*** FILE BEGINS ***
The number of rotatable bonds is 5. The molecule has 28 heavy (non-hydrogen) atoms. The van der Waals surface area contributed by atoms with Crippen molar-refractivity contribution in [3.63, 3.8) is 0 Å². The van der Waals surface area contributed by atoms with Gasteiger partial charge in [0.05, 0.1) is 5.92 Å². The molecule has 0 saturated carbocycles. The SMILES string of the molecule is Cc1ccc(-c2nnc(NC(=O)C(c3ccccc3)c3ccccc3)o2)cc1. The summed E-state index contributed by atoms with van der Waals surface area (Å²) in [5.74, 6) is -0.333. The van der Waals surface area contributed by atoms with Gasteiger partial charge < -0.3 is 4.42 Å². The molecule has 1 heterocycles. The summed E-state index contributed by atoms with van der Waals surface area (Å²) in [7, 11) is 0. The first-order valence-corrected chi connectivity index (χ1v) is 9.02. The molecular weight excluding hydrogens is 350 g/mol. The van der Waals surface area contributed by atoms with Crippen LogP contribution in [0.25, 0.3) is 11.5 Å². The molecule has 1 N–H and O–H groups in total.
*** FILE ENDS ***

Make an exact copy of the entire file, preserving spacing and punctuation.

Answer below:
The number of rotatable bonds is 5. The molecule has 28 heavy (non-hydrogen) atoms. The van der Waals surface area contributed by atoms with Crippen molar-refractivity contribution in [3.63, 3.8) is 0 Å². The van der Waals surface area contributed by atoms with Gasteiger partial charge in [0.05, 0.1) is 5.92 Å². The molecule has 0 saturated carbocycles. The SMILES string of the molecule is Cc1ccc(-c2nnc(NC(=O)C(c3ccccc3)c3ccccc3)o2)cc1. The summed E-state index contributed by atoms with van der Waals surface area (Å²) in [5.74, 6) is -0.333. The van der Waals surface area contributed by atoms with Gasteiger partial charge < -0.3 is 4.42 Å². The molecule has 1 heterocycles. The summed E-state index contributed by atoms with van der Waals surface area (Å²) in [7, 11) is 0. The first-order valence-corrected chi connectivity index (χ1v) is 9.02. The molecular weight excluding hydrogens is 350 g/mol. The van der Waals surface area contributed by atoms with Crippen LogP contribution in [0.25, 0.3) is 11.5 Å². The molecule has 1 N–H and O–H groups in total.